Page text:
1. Carol McLaughlin says:

    I have a love/hate relationships with villains. I hate what they do to my favorite characters but I love how they make the story compelling. J.K. Rowling created some of the most complex and interesting villains.  Voldemort and Bellatrix Lestrange are two that come to mind.  Both are elitist villains.  Then she also creates a villain like Severus Snape who ends up surprising you. 🙂

    • Yes, Snape was really surprising! He loved Lilly, but I don’t think he ever figured out that when you love someone, that love opens up your heart. And his heart never went past Lilly.

  2. Dee Kincade says:

    Morgan, this is an excellent article. I never thought about villains beyond their evil intents and sometimes their past. As I think about those evil characters in the books I’ve read, I can see them falling into the categories.

    My favorite villain would have to be Dictator Snow in the Hunger Games. He wants what he wants, no matter what it takes or who is killed.

    Hmm, the villain in my book is definitely in the “Bad” category.

    Thanks for an eye-opening way to look at them.


    • Dee, I think it took me writing my own books with my own villains to see how multifaceted they could be. They’re not just bad (even though they are) they are bad for different reasons and in different ways. Thanks for stopping by!

  3. Alex Mellen says:

    I’m trying to decide how I would classify Darth Vader. He seems to actually fit in the “good” category. He joins the Dark Side to “hopefully” save Padme, and later, he’s serving the Empire by getting rid of the rebels. (However, the Emperor is a “bad” villain.) But I feel like there can be a danger of sympathizing too much with the villain. That’s why I’m skeptical about stories like Wicked. When we try to justify a villain’s actions, we might stop seeing them as wrong.

    Do you think a villain in any of the three categories can be redeemed? Or only the “good” ones?

    • You know, I forgot about Vader doing what he did to save Padme (I try to forget the sequels were made sometimes ;).

      I agree with you there. I never liked Wicked either. I think it is good to sympathize with the villain because we see that spark of humanity still left in them and we hope that spark wins out in the end (even though it usually doesn’t). And when we do see a villain saved, we believe then we can be saved ourselves.

      But it is a fine line between sympathizing with the villain and accepting what they do. Villains are villains for a reason: because they hurt people. I’m trying to think of a villain right now that didn’t hurt a person, but can’t think of one off of the top of my head. Hurting people is never ok. That is why I don’t like watching heroes who are ok with hurting people to reach their goal.

      • As far as redemption for villains, I think it depends on what you mean by redemption: a cleared case in court? No consequences for past actions? Eternal forgiveness and salvation?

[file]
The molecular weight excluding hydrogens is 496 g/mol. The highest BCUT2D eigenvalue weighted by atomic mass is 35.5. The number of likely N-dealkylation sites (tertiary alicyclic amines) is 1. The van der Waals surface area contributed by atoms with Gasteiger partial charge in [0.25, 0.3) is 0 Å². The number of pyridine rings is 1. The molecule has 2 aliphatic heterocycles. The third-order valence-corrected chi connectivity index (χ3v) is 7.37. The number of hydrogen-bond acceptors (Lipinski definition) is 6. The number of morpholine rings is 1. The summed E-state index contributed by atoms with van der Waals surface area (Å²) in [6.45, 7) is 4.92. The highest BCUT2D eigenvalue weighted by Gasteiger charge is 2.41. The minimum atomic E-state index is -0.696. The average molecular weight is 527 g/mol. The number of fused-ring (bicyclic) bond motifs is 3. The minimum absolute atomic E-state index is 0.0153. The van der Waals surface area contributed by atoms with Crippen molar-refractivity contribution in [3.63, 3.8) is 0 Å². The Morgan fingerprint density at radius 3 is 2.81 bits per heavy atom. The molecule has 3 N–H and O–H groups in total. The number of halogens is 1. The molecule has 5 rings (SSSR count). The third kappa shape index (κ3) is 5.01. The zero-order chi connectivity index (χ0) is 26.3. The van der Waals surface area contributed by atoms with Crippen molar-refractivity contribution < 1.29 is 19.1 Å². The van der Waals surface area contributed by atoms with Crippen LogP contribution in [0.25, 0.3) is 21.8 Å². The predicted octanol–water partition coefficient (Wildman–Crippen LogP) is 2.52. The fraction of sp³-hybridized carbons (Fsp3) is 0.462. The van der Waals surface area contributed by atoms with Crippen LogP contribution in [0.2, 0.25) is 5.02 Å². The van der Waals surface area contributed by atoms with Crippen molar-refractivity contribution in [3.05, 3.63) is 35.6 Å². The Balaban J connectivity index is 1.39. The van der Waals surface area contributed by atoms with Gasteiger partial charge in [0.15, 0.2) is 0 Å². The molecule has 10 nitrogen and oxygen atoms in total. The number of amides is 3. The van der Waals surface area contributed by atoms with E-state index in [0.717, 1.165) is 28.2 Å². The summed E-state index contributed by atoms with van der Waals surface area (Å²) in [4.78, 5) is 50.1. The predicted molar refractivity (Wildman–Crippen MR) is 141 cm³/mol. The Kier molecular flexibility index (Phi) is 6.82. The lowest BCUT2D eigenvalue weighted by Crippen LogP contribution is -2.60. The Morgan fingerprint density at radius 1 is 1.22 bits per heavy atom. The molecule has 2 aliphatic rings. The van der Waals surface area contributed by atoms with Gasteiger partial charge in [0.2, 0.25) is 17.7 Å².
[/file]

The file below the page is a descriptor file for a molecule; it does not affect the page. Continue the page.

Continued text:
It’s interesting you ask this because when I was writing Valin, I cared about him. I knew his past, I knew his thoughts, I knew his heart. And I wanted him to be saved. But I also knew that he would not choose that path. Each choice we make changes us. His choices changed him into the being he became, one that could not see past his hurt and hatred. And so in the end… well, you’ll have to read the book 😉

        But I do believe that by God’s power, anyone is redeemable up until the moment they die. Even villains. Look at the thief on the cross.


        • Alex Mellen says:

          By redeem, I meant turned back to good/saw the error of his way. Like Darth Vader. Or the Apostle Paul. He thought he was doing the right thing by persecuting Christians, but then he was saved.
          Can you think of a villain who was completely evil–on the “bad” side of the scale–who was redeemed? I’m guessing there’s some example.
          Actually, a webcomic I read, Archipelago, might have a case of that. I won’t say more *spoilers again*.

  4. Winter says:

    I’d have to say, I love elitist villains. They’re fun to write, fun to watch as they grapple with the dichotomy of power not equalling success. They also have the best lines. 😉

  5. Wait, Jacen becomes a Sith?!  🙁  I used to read some of the EU books about the twins as teenagers, but I guess I never got that far in their story.  How sad!

    My favorite villain is Zuko from Avatar: The Last Airbender.  I know (SPOILER!!) he eventually turns around and is no longer a villain, but his character development was soooo good.

    The villain in my book is sort of a mix of good and bad.  He’s good toward his own people – his motives are to make a new home for his family and alien race.  So he does think he’s saving his people.  But he’s like Loki in the way he looks at humans and the other human-like race in the story.  He has no qualms about wiping them off the face of the earth or torturing them brutally, because he sees them as inferior.

    • Bethany, you know I tried to figure out if I should say spoilers, but are they spoilers if they don’t exist in the established world anymore? *grin*